Six students studying in class 12 are on a mission to make Powai plastic free by replacing plastic bags with paper bag.
Amidst the cluster of stalwart tall buildings, situated on the banks of the beautiful Powai lake and hills of Vikhroli Parksite, there is a growing concern of plastic waste hampering the environment. Well aware of the fact that Mumbai generates nearly 700 metric tonnes of plastic waste daily, 17-year old Shlok Babu, a resident of Powai took the decision to address the growing problem by tapping the largest market of
Highly passionate about the subject of global warming, Shlok believes that vendors are an integral part of the plastic business. “Though the issues of waste management are often raised, usage and disposal of polythene bags are relatively untapped in most parts of the urban areas and with the aim of generating awareness among the vendors I started the campaign,” says the 12th grade student.
The campaign aims to replace plastic bags in all shops of Powai and vegetable markets with paper bags in next three months. After spending almost a month on studying the pros and cons of replacing plastic bags, the boys designed a cost friendly model and got in touch with Mahalaxmi Mahila Mandal, a local Self Help Group (SHG) to get paper bags at cheap rates.
The reason why we are drowning in plastic bags is its highly cheap cost. We wanted to procure paper bags at a rate which has the same cost as the plastic bags if not cheaper, so we came up with a two plan strategy – one was to approach a SHG and the other was get raw materials without having to spend much says Shlok.
To acquire paper, the group started the ‘Raddi Collection Drive’ and approached nearly 12,000 households requesting them to donate their newspapers to them instead of giving it to the local scrap dealers. While campaigning from door-to-door the boys made sure that they make every citizen aware about the harmful effects of using plastic bags, “Since most of families in the area are well-to-do, they agreed to donate newspapers for the noble initiative,” adds Shlok.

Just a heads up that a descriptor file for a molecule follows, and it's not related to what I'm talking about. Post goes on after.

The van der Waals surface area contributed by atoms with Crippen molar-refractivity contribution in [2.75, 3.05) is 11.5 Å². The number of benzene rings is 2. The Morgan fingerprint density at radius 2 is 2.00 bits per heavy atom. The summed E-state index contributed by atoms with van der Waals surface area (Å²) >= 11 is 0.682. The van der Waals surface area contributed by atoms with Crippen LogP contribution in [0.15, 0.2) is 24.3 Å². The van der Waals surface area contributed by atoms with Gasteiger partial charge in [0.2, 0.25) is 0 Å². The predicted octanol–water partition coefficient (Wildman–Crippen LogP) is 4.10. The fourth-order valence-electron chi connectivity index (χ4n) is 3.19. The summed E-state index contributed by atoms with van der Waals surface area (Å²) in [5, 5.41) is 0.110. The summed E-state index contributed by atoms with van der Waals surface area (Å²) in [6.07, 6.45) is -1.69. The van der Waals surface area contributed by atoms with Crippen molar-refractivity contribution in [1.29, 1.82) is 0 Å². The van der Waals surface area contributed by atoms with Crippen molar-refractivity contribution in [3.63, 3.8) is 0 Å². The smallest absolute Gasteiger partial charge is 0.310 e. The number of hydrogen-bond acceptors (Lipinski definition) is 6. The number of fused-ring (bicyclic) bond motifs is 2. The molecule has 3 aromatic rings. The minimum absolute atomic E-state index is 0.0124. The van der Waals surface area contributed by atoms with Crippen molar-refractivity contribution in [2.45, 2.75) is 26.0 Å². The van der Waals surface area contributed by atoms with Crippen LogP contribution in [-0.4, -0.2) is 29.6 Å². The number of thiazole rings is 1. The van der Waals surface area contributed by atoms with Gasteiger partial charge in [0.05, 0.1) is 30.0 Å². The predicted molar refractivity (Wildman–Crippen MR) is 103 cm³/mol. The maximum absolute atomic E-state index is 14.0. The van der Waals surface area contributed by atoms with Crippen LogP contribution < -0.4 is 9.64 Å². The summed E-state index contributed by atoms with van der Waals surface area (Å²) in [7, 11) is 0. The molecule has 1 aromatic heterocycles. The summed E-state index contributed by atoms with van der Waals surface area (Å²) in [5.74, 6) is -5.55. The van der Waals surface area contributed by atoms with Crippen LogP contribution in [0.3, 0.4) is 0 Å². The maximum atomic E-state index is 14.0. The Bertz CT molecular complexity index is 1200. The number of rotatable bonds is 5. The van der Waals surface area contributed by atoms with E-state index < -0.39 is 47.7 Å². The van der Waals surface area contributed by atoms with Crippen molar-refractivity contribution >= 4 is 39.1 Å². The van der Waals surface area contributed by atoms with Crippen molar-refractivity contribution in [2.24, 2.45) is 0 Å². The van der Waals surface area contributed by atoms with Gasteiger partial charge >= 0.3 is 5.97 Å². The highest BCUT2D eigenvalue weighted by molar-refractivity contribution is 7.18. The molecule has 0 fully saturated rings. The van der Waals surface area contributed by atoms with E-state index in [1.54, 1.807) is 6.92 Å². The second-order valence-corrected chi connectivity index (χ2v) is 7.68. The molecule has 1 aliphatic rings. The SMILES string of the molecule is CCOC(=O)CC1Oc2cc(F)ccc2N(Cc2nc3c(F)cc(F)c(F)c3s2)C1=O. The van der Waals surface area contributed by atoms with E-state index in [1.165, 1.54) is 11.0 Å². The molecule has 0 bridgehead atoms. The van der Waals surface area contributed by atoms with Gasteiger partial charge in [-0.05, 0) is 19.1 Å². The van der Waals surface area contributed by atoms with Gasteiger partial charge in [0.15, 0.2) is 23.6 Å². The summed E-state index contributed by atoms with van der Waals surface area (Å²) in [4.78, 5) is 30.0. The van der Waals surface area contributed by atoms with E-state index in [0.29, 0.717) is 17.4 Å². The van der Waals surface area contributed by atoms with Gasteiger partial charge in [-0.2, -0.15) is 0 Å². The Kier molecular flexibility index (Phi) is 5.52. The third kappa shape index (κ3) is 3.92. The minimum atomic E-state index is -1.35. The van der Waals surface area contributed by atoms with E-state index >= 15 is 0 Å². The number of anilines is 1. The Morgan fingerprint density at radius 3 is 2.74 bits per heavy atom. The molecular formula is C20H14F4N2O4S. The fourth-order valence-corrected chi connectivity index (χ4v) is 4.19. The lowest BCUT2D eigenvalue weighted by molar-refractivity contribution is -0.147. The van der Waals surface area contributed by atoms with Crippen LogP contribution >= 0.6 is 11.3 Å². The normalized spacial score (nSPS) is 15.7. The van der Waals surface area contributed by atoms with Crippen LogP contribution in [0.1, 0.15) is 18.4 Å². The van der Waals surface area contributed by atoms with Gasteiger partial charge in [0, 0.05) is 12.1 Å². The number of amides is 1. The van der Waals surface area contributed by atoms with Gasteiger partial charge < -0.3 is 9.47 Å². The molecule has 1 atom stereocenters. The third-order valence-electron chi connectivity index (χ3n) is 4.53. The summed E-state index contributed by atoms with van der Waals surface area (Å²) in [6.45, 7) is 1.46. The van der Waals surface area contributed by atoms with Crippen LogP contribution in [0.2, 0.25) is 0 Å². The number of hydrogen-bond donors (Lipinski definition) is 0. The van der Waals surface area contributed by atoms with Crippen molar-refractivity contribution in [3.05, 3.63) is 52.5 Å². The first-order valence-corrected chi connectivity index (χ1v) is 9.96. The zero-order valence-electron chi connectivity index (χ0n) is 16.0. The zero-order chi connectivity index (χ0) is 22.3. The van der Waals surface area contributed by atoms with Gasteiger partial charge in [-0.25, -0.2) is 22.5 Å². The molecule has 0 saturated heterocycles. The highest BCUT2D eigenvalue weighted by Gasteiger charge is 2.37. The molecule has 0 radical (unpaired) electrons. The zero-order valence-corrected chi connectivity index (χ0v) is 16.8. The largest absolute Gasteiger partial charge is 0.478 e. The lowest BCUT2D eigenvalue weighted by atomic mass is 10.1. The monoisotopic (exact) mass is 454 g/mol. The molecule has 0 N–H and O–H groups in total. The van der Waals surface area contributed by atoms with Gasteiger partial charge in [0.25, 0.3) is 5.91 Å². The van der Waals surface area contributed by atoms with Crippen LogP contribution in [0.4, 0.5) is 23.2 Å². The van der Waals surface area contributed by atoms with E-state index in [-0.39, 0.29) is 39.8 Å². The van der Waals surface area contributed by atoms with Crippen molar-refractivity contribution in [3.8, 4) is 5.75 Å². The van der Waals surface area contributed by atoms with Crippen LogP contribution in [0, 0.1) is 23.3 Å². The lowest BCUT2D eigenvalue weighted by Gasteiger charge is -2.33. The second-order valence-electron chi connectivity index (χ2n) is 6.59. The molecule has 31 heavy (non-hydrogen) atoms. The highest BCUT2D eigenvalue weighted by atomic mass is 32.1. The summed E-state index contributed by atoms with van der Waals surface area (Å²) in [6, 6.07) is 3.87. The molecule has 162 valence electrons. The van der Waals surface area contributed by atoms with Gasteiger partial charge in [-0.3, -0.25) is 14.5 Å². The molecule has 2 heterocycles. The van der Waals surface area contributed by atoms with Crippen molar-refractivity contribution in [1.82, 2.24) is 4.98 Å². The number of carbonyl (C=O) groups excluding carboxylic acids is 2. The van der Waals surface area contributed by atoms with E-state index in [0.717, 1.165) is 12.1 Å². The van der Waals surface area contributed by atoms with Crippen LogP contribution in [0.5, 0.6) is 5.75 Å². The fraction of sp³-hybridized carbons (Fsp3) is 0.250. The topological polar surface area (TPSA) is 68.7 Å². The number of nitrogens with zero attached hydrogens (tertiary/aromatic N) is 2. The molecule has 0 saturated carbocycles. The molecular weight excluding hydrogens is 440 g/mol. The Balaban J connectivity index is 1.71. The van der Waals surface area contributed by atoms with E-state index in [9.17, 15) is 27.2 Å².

The boys have placed huge boxes in three societies consisting of 500 flats each and in last one month and they have managed to collect enough newspapers to sustain their project. The newspapers have been exported to the SHG in Bandra and nearly 20 women have started to work on making paper bags.
Along with educating the residents of Powai, the waste warrior team didn’t fail to tap the local vendors. Explaining the vendors about the viable option of paper bags the team told them about the environmental and economic benefits of switching to these bags.
Though it’s only been merely a month since the initiative started, the team has managed to convince 6 local vendors to switch from plastic to paper bags. “Since the concept of paper bags is quite new, the vendors were hesitant at first. However 6 vendors out of 15 agreed to switch. We are hopeful that in coming few months we’ll be able to integrate this movement in the whole of Powai,” says Shlok. To ensure the durability, the paper bags will be coated with either foil or paper butter. The bags will be able to carry a weight of eight coconuts says Shlok.
In Phase I, the group aims to target the vendors sitting in the vegetable markets and in Phase II, the team will approach the local shops.
In order to sustain the model, the boys plan to get sponsorships in future from various local business organisations. The group’s work has managed to get noticed in the neighbourhood and got support from influencers like, Member of Parliament Poonam Mahajan who has extended her moral support to the cause. “With a backing from Ms Mahajan, our initiative has got credibility,” adds Shlok.
While the initiative is a brainchild of Shlok, his other